Brainstorming sessions with a psychologist

G. VISWANATH

Jim and Sally Donaldson of Bristol, who made their international debut as scorers.-N. SRIDHARAN

JULY 10: England captain Nasser Hussain was interviewed on SkySports. Regarding the England captaincy, he said: "I feel I am contributing to the side and the side is better with me leading them." On the coming Ashes series he had this to say: "This winter will be the acid test. Although we have progressed, the Australians are very much on top of the tree. We face them in the Ashes and then in the World Cup." When the subject of contracts came up, Nasser said, "I think the England and Wales Cricket Board have done the right thing regarding contracts. They have started the procedure and we are looking to start off on one-year contracts."

July 11: Cricket can be an abiding passion for many as this couple from Bristol exemplify. The husband and wife team of Jim and Sally Donaldson have been scorers for many years, but July 11 was a special day. It was the first time that they were appointed to score in an international match by Gloucestershire. The couple conduct a league cricket for schools in a village close to Bristol. "Scoring is a partnership and I know who will be the boss. Sally has taught me most of what I know. I am sure we will go fine. You need to have a rapport with the other scorer," said Jim. The education department of the Gloucestershire Club employs Sally. "I had nightmares about the big day, but it's all fine now," she said on the morning of the day and night match between India and Sri Lanka.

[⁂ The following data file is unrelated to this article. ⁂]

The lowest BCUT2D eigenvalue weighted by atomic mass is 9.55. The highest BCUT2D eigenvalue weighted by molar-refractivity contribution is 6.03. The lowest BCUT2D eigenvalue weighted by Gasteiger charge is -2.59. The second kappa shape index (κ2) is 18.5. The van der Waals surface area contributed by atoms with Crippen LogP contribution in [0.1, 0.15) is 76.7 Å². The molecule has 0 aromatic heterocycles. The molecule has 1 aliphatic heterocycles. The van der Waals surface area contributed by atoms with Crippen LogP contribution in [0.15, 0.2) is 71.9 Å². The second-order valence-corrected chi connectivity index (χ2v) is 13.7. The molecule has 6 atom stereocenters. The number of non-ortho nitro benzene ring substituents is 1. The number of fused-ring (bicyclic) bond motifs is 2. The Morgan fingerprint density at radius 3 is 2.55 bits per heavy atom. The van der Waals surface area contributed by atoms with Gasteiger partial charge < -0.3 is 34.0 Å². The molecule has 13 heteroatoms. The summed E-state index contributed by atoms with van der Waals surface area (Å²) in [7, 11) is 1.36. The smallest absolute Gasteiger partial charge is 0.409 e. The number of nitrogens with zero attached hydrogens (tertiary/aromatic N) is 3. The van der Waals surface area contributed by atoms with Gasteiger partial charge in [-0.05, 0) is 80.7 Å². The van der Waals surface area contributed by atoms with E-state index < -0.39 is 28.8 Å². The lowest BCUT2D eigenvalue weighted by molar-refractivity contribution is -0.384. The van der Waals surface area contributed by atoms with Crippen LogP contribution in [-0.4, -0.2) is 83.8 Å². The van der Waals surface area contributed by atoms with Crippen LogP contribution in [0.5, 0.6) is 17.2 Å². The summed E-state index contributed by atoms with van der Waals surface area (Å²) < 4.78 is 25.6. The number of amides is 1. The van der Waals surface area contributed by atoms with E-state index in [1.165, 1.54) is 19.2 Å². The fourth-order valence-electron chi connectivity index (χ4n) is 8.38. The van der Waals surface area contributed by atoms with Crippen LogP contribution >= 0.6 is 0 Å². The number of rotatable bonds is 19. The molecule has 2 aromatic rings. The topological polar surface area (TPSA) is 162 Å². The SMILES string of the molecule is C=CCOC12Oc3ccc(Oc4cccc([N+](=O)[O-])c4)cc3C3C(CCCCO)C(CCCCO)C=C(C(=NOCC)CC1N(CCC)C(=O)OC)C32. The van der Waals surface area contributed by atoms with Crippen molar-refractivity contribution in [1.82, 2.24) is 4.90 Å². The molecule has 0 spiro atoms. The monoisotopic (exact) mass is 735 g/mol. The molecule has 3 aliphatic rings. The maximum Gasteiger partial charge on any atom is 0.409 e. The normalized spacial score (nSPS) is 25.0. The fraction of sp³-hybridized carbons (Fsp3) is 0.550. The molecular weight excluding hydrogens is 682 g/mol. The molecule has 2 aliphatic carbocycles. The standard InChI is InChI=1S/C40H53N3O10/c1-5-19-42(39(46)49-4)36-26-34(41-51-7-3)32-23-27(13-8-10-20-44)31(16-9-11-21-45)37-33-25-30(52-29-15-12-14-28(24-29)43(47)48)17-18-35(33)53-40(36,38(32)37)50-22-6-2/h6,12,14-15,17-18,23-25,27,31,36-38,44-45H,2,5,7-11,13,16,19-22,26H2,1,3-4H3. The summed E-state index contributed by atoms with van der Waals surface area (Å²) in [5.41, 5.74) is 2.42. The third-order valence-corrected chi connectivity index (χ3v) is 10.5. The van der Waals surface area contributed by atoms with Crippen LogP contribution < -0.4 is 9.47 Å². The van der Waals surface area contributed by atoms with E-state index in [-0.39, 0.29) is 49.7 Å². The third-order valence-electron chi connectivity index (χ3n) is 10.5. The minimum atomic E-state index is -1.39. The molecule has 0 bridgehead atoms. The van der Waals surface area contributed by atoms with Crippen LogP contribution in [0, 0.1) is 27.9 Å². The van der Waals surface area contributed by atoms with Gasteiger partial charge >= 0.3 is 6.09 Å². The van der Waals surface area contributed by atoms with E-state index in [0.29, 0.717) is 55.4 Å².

Indian coach John Wright with the Australian sports psychologist, Dr. Sandy Gordon.-N. SRIDHARAN

July 12: The International Cricket Council (ICC) announces a partnership with Emirates Airline for flying its elite panel of umpires and match referees. "It is a difficult market for sponsorship and media rights. But this partnership represents excellent value to the game and demonstrates the enduring appeal of international cricket to the corporate world," said the ICC CEO, Malcolm Speed. The contract between Emirates and ICC entails the appearance of the Airlines' Fly Emirates logo on the front and back of the umpires' jackets and shirts on the right side. It was announced that umpires David Shepherd and Steve Bucknor would display the logos on their dress during the NatWest Trophy final.The umpires for the first Test between India and England, South Africa's Rudi Koertzen and Zimbabwe's Russel Tiffin and Match Referee Clive Lloyd, will be the first team to display the Fly Emirates logo in a Test match.

July 13: It turns out to be a great day for Indian cricket, as the team contests and wins a final against England at Lord's. Another Indian who is delighted is Suresh Saraiya, commentator for All India Radio for over three decades. Suresh, the former Central Bank of India PRO from Mumbai, has shared the mike with the likes of Vijay Merchant, Devraj Puri, Anand Rao, Balu Alaganan and many others after them.

Prakash, son of Vijay Amritraj, spotted in front of the Crowne Plaza hotel.-N. SRIDHARAN

He has also commentated from the West Indies, Australia, New Zealand, Pakistan, Sri Lanka and Sharjah. But it is the first time in almost four decades that he has got an opportunity to report ball-by-ball from England. He realised his dream of commentating from the Lord's press enclosure. He was in the West Indies in 1971 when India won a Test series there for the first time, and more than 30 years later, he was on the air from Lord's to relay one of India's famous wins in limited-over internationals.